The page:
Battle raged around Bullecourt, a strongpoint on the Hindenburg Line, or ‘Siegfried-Stellung’, in April and May 1917. German trenches were deep, thick belts of barbed wire protected them, and concrete fortifications strengthened the defence on ground chosen for its advantage and fields of fire. The British and Australian troops were deployed below them in open ground south and south-west of Bullecourt.
Gough’s Fifth Army was on the right of the line and Bullecourt was on its extreme right flank. The battle was in two parts; the first attack on 10th and 11th April, the second on the 3rd and 4th May 1917. The first was intended as a diversionary attack for the main effort further north but following reports of success at Arras, was brought forward starting the day after the northern attack, so leaving no time for preliminary bombardment. The first April attack can be seen more in the nature of a battalion level fighting patrol where several battalions of the West Yorkshire Regiment advanced towards the Hindenburg Line where they were to meet up with the Australian battalions.
Much had been expected of eleven tanks of the Heavy Branch Machine Gun Corps which it was hoped would be able to breach the wire, clearing a way for the infantry. However, they arrived late, failed to appear on the start-line and contributed little. In heavy snow fall, without the support of their tanks, the Australians decided to abort their attack, but were seen leaving their jump-off points and engaged by artillery. Fortunately, there were few casualties. On the second day, on the right, the Australian 16th and 46th Battalions both breached the Hindenburg Line between Bullecourt and Riencourt to the east, before launching the 48th Battalion through their positions to exploit the breach to reach the German second line. Soon it became apparent that the Australians were running short of bombs and ammunition and were facing determined German counter-attacks. Withdrawal became necessary but it proved impossible to recover many of the wounded who, left behind, became prisoners, 1170 of them. Two thousand more were killed or wounded and recovered, together more than in any other single action of the war.
The West Yorks fared less well having reached the German defences but, unable to break into the them, withdrew suffering heavy losses from machine-gun fire as they left.
The Second Battle of Bullecourt started early on 3rd May. The Australian 6th Brigade found the wire well-cut following the bombardment and managed to break into the German line using a machine-gun barrage, though the 5th Brigade found the going harder and did not reach their objectives. Night fell after a day of attack and counter-attack. Resupply was achieved overnight but it was impossible to evacuate many of the wounded.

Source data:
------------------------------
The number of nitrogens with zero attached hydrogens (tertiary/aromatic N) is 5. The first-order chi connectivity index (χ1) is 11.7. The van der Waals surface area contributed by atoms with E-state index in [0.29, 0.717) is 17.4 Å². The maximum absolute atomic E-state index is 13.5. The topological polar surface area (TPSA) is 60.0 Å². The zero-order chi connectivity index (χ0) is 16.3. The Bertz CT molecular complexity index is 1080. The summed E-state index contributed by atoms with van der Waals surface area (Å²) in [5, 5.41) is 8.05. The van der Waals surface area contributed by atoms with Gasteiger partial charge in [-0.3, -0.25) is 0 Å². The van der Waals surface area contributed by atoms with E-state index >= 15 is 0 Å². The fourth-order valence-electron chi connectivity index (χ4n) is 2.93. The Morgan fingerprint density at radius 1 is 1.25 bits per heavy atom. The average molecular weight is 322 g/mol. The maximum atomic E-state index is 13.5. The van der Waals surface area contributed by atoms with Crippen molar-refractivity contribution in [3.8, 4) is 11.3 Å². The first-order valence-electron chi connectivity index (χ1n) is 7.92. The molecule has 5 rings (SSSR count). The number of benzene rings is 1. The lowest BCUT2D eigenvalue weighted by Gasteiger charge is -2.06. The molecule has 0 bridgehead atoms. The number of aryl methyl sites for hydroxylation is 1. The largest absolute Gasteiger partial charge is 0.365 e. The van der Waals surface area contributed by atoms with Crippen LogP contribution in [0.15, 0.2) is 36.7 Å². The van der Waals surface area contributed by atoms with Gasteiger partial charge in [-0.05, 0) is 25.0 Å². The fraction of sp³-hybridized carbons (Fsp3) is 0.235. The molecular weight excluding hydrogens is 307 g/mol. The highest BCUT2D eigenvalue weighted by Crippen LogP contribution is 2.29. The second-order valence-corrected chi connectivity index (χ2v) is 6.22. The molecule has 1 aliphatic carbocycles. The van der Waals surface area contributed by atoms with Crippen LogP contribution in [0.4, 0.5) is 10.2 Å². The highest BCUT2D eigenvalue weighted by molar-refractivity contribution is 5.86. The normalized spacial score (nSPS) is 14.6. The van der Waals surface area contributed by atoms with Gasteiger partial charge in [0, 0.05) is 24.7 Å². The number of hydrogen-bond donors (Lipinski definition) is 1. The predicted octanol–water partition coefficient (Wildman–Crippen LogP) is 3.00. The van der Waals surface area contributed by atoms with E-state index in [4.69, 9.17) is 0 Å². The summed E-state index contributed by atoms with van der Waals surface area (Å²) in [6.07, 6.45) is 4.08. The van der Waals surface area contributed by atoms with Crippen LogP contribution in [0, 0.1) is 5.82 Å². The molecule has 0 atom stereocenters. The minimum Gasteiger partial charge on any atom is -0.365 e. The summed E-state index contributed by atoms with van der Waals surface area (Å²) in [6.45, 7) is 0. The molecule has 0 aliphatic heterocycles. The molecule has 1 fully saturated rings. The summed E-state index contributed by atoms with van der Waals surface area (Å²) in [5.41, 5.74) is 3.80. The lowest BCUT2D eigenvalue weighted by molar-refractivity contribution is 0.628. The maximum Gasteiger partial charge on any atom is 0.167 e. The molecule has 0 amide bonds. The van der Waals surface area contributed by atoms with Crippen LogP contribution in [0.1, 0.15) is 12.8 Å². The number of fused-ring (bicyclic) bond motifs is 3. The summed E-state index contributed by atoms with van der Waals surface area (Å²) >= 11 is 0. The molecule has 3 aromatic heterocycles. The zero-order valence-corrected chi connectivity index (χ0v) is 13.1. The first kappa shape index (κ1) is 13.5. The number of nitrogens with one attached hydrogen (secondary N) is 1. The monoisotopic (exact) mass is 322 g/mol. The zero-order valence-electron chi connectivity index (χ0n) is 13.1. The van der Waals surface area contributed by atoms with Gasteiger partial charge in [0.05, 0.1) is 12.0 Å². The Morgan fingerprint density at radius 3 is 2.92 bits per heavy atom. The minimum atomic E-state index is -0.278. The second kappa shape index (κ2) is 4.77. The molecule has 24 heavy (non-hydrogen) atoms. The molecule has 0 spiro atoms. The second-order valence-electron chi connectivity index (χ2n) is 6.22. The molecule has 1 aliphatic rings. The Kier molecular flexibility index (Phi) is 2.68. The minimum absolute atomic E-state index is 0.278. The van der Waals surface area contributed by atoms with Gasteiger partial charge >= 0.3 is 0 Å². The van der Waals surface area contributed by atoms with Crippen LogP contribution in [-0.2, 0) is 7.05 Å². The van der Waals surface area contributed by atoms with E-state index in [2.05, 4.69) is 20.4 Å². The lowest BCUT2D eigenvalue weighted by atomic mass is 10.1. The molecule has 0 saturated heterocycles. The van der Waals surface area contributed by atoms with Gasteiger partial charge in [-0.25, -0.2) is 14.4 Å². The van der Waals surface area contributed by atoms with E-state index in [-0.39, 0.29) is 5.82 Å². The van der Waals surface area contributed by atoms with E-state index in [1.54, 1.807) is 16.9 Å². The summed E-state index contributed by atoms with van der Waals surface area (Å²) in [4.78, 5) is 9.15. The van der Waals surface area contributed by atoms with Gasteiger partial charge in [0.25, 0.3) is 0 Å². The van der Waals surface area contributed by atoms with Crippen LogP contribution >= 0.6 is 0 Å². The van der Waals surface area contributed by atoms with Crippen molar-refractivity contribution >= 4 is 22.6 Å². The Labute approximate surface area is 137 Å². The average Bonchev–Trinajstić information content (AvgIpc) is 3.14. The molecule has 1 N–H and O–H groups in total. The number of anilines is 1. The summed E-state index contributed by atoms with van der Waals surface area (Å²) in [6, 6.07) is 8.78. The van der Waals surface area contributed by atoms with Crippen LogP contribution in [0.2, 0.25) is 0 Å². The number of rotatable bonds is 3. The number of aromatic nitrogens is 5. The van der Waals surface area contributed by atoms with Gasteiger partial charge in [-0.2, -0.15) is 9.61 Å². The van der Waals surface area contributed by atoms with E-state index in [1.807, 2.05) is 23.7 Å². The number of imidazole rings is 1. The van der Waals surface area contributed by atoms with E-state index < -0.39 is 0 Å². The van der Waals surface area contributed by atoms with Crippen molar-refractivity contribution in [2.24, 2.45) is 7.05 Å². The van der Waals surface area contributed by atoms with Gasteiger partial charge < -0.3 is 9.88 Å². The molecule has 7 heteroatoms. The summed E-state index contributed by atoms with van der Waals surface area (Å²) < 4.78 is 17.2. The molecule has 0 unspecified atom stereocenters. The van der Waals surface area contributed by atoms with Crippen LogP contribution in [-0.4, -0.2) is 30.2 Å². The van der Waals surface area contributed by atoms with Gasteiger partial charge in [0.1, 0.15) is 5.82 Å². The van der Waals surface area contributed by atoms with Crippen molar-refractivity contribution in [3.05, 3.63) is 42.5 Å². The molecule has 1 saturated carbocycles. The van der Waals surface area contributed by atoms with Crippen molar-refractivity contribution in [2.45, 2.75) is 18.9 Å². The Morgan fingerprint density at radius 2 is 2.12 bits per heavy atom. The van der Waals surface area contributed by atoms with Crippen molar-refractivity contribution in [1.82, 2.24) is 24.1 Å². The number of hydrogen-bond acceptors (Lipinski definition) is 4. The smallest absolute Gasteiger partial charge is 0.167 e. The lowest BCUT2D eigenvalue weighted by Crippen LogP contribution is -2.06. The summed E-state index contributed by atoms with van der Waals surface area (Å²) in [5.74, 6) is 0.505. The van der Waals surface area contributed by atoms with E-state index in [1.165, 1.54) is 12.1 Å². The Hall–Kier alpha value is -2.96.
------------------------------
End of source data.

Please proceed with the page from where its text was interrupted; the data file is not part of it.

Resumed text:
The 62nd (West Riding) Division on the left attacked with all three brigades, supported by tanks. The right-hand brigade fought into Bullecourt but the brigade in the centre (186th) came under heavy and sustained machine gun fire forcing it to retire. Some reached objectives beyond Bullecourt, but attacked on both unsupported flanks, were cut-off and killed or captured. One tank managed to enter the village where it was hit and set on fire. Other tanks had reached the German lines but without supporting infantry, were forced to withdraw. The Division also suffered over 3000 killed, wounded, and missing.
Positions were consolidated over the following few days with a foothold in Bullecourt held by 7th Division, who established contact with the Australian bridgehead. The Australians dug communications trenches forward to their captured stretch of the Hindenburg Line so that troops could be re-supplied and casualties evacuated. Over the following week, the British and Australian troops were subjected to continuous shelling and attack, in some cases by flame-throwers, but held their positions until fighting died down on the 15th May.
The battle confirmed some tactics, gave a glimpse of some new ones, and seriously eroded Australian confidence in British military leadership. Attacking a well defended, fortified line without sufficient artillery preparation almost guaranteed failure and high casualties. The continuing deficiencies in British Intelligence allowed mistaken optimism to guide strategic thinking. On the other hand, tanks achieved some significant small success although, unsupported by infantry, of a fleeting kind. Learning to move close behind advancing tanks would take time and increased confidence in these machines. That would come, in time.
Australians on the Western Front. Available at: http://anzacportal.dva.gov.au/history/conflicts/australians-western-front/australian-remembrance-trail/bullecourt-diggerfrance. Accessed 22 September 2017.
LE Maner, Y., (2014) Nord Pas de Calais Remembrance Trails, Available at: http://www.remembrancetrails-northernfrance.com/history/battles/the-two-battles-of-bullecourt-april-and-may-1917.html Accessed 22 September 2017.
Reed, P., (2007) Walking Arras, Barnsley, Pen & Sword Military, pp. 201 to 222.